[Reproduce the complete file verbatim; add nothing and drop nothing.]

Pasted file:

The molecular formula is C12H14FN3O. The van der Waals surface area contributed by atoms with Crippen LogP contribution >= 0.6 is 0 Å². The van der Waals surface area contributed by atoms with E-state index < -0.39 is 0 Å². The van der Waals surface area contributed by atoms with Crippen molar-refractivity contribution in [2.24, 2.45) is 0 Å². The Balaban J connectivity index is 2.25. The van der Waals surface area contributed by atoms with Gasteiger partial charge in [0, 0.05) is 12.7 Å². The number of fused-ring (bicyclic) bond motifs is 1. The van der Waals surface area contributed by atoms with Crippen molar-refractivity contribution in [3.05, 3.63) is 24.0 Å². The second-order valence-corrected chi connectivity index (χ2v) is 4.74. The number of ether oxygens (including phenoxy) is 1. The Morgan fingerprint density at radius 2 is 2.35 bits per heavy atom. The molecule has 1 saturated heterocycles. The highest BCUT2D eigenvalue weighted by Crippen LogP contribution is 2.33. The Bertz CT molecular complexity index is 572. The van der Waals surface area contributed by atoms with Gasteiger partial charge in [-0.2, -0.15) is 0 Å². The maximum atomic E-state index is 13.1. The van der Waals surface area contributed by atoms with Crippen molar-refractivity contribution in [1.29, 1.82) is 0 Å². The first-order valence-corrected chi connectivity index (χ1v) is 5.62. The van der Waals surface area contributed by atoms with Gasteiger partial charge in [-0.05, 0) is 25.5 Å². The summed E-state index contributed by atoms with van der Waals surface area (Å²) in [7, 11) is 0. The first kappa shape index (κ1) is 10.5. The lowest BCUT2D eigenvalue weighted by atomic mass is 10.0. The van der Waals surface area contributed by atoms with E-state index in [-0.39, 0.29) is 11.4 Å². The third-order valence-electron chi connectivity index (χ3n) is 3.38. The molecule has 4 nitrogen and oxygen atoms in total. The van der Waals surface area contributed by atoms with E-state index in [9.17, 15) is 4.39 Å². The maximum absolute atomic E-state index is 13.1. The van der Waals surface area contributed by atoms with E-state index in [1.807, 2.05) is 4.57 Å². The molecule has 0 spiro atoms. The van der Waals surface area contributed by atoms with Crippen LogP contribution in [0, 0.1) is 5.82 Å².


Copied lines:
The molecular formula is C12H14FN3O. The van der Waals surface area contributed by atoms with Crippen LogP contribution >= 0.6 is 0 Å². The van der Waals surface area contributed by atoms with E-state index < -0.39 is 0 Å². The van der Waals surface area contributed by atoms with Crippen molar-refractivity contribution in [2.24, 2.45) is 0 Å². The Balaban J connectivity index is 2.25. The van der Waals surface area contributed by atoms with Gasteiger partial charge in [0, 0.05) is 12.7 Å². The number of fused-ring (bicyclic) bond motifs is 1. The van der Waals surface area contributed by atoms with Crippen molar-refractivity contribution in [3.05, 3.63) is 24.0 Å². The second-order valence-corrected chi connectivity index (χ2v) is 4.74. The number of ether oxygens (including phenoxy) is 1. The Morgan fingerprint density at radius 2 is 2.35 bits per heavy atom. The molecule has 1 saturated heterocycles. The highest BCUT2D eigenvalue weighted by Crippen LogP contribution is 2.33. The Bertz CT molecular complexity index is 572. The van der Waals surface area contributed by atoms with Gasteiger partial charge in [-0.2, -0.15) is 0 Å². The maximum atomic E-state index is 13.1. The van der Waals surface area contributed by atoms with Crippen molar-refractivity contribution in [1.29, 1.82) is 0 Å². The first-order valence-corrected chi connectivity index (χ1v) is 5.62. The van der Waals surface area contributed by atoms with Gasteiger partial charge in [-0.05, 0) is 25.5 Å². The summed E-state index contributed by atoms with van der Waals surface area (Å²) in [7, 11) is 0. The first kappa shape index (κ1) is 10.5. The lowest BCUT2D eigenvalue weighted by atomic mass is 10.0. The van der Waals surface area contributed by atoms with E-state index in [-0.39, 0.29) is 11.4 Å². The third-order valence-electron chi connectivity index (χ3n) is 3.38. The molecule has 4 nitrogen and oxygen atoms in total. The van der Waals surface area contributed by atoms with E-state index in [9.17, 15) is 4.39 Å². The maximum absolute atomic E-state index is 13.1. The van der Waals surface area contributed by atoms with E-state index in [1.807, 2.05) is 4.57 Å². The molecule has 0 spiro atoms. The van der Waals surface area contributed by atoms with Crippen LogP contribution in [0, 0.1) is 5.82 Å².